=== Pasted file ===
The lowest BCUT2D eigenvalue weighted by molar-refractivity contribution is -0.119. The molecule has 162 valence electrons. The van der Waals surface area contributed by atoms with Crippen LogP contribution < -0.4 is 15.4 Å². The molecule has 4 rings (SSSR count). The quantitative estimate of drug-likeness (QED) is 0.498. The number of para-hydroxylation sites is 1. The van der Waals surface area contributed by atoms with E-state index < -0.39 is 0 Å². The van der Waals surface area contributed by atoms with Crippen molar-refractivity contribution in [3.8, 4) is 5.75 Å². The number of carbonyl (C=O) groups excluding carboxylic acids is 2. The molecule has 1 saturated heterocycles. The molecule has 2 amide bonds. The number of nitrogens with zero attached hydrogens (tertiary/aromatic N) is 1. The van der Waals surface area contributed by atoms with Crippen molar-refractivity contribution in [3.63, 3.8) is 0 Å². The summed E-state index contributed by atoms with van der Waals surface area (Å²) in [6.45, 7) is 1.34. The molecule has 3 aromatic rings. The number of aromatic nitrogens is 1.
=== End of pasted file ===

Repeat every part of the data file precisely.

The lowest BCUT2D eigenvalue weighted by molar-refractivity contribution is -0.119. The molecule has 162 valence electrons. The van der Waals surface area contributed by atoms with Crippen LogP contribution < -0.4 is 15.4 Å². The molecule has 4 rings (SSSR count). The quantitative estimate of drug-likeness (QED) is 0.498. The number of para-hydroxylation sites is 1. The van der Waals surface area contributed by atoms with E-state index < -0.39 is 0 Å². The van der Waals surface area contributed by atoms with Crippen molar-refractivity contribution in [3.8, 4) is 5.75 Å². The number of carbonyl (C=O) groups excluding carboxylic acids is 2. The molecule has 1 saturated heterocycles. The molecule has 2 amide bonds. The number of nitrogens with zero attached hydrogens (tertiary/aromatic N) is 1. The van der Waals surface area contributed by atoms with Crippen molar-refractivity contribution in [3.63, 3.8) is 0 Å². The summed E-state index contributed by atoms with van der Waals surface area (Å²) in [6.45, 7) is 1.34. The molecule has 3 aromatic rings. The number of aromatic nitrogens is 1.